Parents of children with special needs may wonder how they could possibly stretch themselves further to do activities for music learning in addition to other developmental activities their child needs. "Parenting Music" offers a whole new arena for parent-child Interaction--new ways to relate, new dimensions for play, and new opportunities for a child to succeed. Loving participation in a child's musical growth can stimulate and sustain developing musical response and prepare a child for a lifetime of music.
Parents can learn to play with rhythm and tonal just as they play with words so that their child can thrive musically, whatever the parents' musical background and whatever the child's developmental level. Parents are always surprised when they witness their infant, baby, or toddler's focused attention to rhythm and to tonal, the intensity of their gaze, and how long they tune in. Parents of children with and without special needs never cease to be amazed at how much their child is attracted to unadorned rhythm and to tonal and how attentively their little one responds. With a little guidance, parents' wonderful creativity and intuitive sense of their child can propel music learning.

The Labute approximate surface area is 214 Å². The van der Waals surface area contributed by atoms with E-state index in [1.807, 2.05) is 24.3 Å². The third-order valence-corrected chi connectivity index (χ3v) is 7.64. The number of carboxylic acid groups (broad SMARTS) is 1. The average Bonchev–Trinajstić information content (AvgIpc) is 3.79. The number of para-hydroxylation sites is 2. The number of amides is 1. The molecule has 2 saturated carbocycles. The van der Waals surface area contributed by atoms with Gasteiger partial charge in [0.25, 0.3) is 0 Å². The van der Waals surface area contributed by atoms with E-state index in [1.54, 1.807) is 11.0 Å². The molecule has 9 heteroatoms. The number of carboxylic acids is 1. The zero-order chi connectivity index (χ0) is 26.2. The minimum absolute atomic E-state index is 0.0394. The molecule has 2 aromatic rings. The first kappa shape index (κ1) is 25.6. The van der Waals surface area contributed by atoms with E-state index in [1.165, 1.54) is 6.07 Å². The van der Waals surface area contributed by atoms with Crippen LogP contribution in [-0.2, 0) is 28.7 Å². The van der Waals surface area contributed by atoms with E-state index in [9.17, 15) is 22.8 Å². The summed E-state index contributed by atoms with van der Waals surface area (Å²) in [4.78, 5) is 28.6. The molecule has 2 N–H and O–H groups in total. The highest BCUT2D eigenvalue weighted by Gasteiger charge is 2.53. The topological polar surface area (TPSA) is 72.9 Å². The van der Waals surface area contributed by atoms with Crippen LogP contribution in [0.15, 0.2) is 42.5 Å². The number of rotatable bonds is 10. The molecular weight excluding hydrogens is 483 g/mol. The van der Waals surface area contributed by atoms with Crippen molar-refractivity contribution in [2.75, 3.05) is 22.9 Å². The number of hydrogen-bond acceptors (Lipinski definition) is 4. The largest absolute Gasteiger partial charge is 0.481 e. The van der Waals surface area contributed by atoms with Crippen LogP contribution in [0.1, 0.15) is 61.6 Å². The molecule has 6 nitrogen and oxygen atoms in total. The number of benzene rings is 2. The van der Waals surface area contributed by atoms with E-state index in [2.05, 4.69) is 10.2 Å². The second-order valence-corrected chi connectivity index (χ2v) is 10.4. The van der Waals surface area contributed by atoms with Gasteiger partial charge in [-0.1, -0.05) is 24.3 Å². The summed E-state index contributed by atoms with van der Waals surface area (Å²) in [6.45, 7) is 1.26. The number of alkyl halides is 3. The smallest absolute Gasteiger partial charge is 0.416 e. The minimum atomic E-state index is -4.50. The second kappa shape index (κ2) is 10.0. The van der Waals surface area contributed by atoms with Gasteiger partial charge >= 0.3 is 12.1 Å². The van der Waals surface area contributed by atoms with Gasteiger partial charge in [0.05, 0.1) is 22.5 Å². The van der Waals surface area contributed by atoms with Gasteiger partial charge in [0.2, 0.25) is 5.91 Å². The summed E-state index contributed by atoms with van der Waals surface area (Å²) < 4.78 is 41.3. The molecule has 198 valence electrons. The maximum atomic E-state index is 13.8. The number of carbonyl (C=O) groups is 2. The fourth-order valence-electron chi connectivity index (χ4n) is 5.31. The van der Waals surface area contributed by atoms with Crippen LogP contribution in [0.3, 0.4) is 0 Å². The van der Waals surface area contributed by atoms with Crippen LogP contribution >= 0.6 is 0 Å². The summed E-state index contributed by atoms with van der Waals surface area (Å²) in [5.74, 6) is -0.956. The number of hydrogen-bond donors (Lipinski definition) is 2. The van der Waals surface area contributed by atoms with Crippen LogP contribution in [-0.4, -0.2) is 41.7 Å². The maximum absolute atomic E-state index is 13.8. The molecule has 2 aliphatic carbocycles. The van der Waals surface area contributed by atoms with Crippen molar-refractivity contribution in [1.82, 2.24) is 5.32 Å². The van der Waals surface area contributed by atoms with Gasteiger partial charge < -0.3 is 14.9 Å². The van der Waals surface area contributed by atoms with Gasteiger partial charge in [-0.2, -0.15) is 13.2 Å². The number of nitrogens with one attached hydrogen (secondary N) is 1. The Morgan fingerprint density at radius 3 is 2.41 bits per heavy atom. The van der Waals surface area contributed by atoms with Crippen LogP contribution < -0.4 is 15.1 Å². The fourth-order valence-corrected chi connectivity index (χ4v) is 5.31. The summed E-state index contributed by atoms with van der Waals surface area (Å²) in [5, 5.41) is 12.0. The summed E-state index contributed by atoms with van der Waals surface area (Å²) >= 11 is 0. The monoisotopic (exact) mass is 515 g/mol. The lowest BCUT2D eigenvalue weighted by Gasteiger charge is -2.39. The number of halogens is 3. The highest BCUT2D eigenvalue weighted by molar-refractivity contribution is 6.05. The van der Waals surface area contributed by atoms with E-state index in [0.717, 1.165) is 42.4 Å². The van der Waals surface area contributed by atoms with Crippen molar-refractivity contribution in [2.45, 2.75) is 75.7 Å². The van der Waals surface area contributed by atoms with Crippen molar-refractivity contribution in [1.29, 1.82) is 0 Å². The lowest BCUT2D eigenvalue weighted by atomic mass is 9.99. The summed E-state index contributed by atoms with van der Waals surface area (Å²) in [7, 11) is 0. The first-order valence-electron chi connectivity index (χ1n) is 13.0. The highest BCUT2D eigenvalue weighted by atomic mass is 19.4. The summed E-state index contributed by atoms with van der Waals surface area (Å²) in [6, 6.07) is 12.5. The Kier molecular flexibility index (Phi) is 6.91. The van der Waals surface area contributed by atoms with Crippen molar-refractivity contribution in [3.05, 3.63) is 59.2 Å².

Rhythm and tonal activities make a delightful addition to day-to-day activities, offering many "aural toys" for a child to explore, to chew on, to dance with, and to grow on. These developmental "toys" speak the native language of the young child's musical mind and take the child's musical imagination on one journey after another. Parents can play with their children with these "aural toys" at the changing table, in the rocking chair, inside, outside, and in the car, use them to amuse, settle, entertain, or distract their child, and use them for therapy, all while playfully developing their child's musical talent. Parents can carry the "aural toys" with them anywhere without having to find room for them in the diaper bag or pick them up off the floor. With a little guidance, parents can inspire their child's ongoing, developing musicianship as they do language.
The young child's innate musical talent is ready to absorb, respond, and deliver. Disabilities may inhibit the vocal or physical expression of a child's musical gifts, but they do not necessarily diminish those gifts. The power of the young child's natural musical talent often bypasses special needs, allowing a child to develop musically regardless of limitations. Every young child has special musical needs that deserve "early intervention."
Mary Ellen Pinzino is the Founder/Director of the Come Children Sing Institute, a center for research and development in music learning. She is the developer of Come Children, Sing! Online Music Classes for infants, babies, and toddlers, and composer of the Come Children Sing Institute SONG LIBRARY. Mary Ellen has taught all ages from birth through graduate students. She is a frequent presenter and writer for music teachers, early childhood specialists, and parents. Mary Ellen can be reached at www.comechildrensing.com.
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|Title Annotation:||MUSIC & The Arts|
|Author:||Pinzino, Mary Ellen|
|Publication:||The Exceptional Parent|
|Date:||Mar 1, 2009|